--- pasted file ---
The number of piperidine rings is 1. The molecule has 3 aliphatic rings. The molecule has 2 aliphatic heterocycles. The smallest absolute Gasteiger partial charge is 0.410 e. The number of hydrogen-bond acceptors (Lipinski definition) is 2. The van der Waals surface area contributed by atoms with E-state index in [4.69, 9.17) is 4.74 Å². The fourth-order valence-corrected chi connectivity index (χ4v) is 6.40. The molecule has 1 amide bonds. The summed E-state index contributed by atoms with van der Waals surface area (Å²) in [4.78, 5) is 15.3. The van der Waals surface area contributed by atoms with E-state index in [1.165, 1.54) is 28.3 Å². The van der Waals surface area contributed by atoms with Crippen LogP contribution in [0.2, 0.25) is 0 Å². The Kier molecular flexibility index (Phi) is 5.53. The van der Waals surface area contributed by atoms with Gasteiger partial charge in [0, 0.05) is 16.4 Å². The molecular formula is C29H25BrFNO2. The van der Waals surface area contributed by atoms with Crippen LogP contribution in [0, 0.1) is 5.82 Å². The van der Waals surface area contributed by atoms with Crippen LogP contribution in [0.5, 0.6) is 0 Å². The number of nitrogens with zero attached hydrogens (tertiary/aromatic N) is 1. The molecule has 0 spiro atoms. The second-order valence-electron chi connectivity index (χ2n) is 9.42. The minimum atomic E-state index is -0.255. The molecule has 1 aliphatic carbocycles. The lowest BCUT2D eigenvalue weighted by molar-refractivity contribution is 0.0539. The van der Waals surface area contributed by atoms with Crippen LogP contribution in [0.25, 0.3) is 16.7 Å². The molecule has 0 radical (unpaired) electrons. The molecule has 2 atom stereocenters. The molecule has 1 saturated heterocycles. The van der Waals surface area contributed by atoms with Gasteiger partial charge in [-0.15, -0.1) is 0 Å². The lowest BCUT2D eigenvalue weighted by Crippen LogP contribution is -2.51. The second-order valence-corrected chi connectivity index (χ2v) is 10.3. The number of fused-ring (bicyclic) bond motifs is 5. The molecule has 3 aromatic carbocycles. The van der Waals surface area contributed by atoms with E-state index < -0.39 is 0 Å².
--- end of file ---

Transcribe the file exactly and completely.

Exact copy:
The number of piperidine rings is 1. The molecule has 3 aliphatic rings. The molecule has 2 aliphatic heterocycles. The smallest absolute Gasteiger partial charge is 0.410 e. The number of hydrogen-bond acceptors (Lipinski definition) is 2. The van der Waals surface area contributed by atoms with E-state index in [4.69, 9.17) is 4.74 Å². The fourth-order valence-corrected chi connectivity index (χ4v) is 6.40. The molecule has 1 amide bonds. The summed E-state index contributed by atoms with van der Waals surface area (Å²) in [4.78, 5) is 15.3. The van der Waals surface area contributed by atoms with E-state index in [1.165, 1.54) is 28.3 Å². The van der Waals surface area contributed by atoms with Crippen LogP contribution in [0.2, 0.25) is 0 Å². The Kier molecular flexibility index (Phi) is 5.53. The van der Waals surface area contributed by atoms with Gasteiger partial charge in [0, 0.05) is 16.4 Å². The molecular formula is C29H25BrFNO2. The van der Waals surface area contributed by atoms with Crippen LogP contribution in [0, 0.1) is 5.82 Å². The van der Waals surface area contributed by atoms with Crippen LogP contribution in [0.5, 0.6) is 0 Å². The number of nitrogens with zero attached hydrogens (tertiary/aromatic N) is 1. The molecule has 0 spiro atoms. The second-order valence-electron chi connectivity index (χ2n) is 9.42. The minimum atomic E-state index is -0.255. The molecule has 1 aliphatic carbocycles. The lowest BCUT2D eigenvalue weighted by molar-refractivity contribution is 0.0539. The van der Waals surface area contributed by atoms with Crippen LogP contribution in [0.25, 0.3) is 16.7 Å². The molecule has 0 radical (unpaired) electrons. The molecule has 2 atom stereocenters. The molecule has 1 saturated heterocycles. The van der Waals surface area contributed by atoms with Gasteiger partial charge in [-0.15, -0.1) is 0 Å². The lowest BCUT2D eigenvalue weighted by Crippen LogP contribution is -2.51. The second-order valence-corrected chi connectivity index (χ2v) is 10.3. The number of fused-ring (bicyclic) bond motifs is 5. The molecule has 3 aromatic carbocycles. The van der Waals surface area contributed by atoms with E-state index < -0.39 is 0 Å².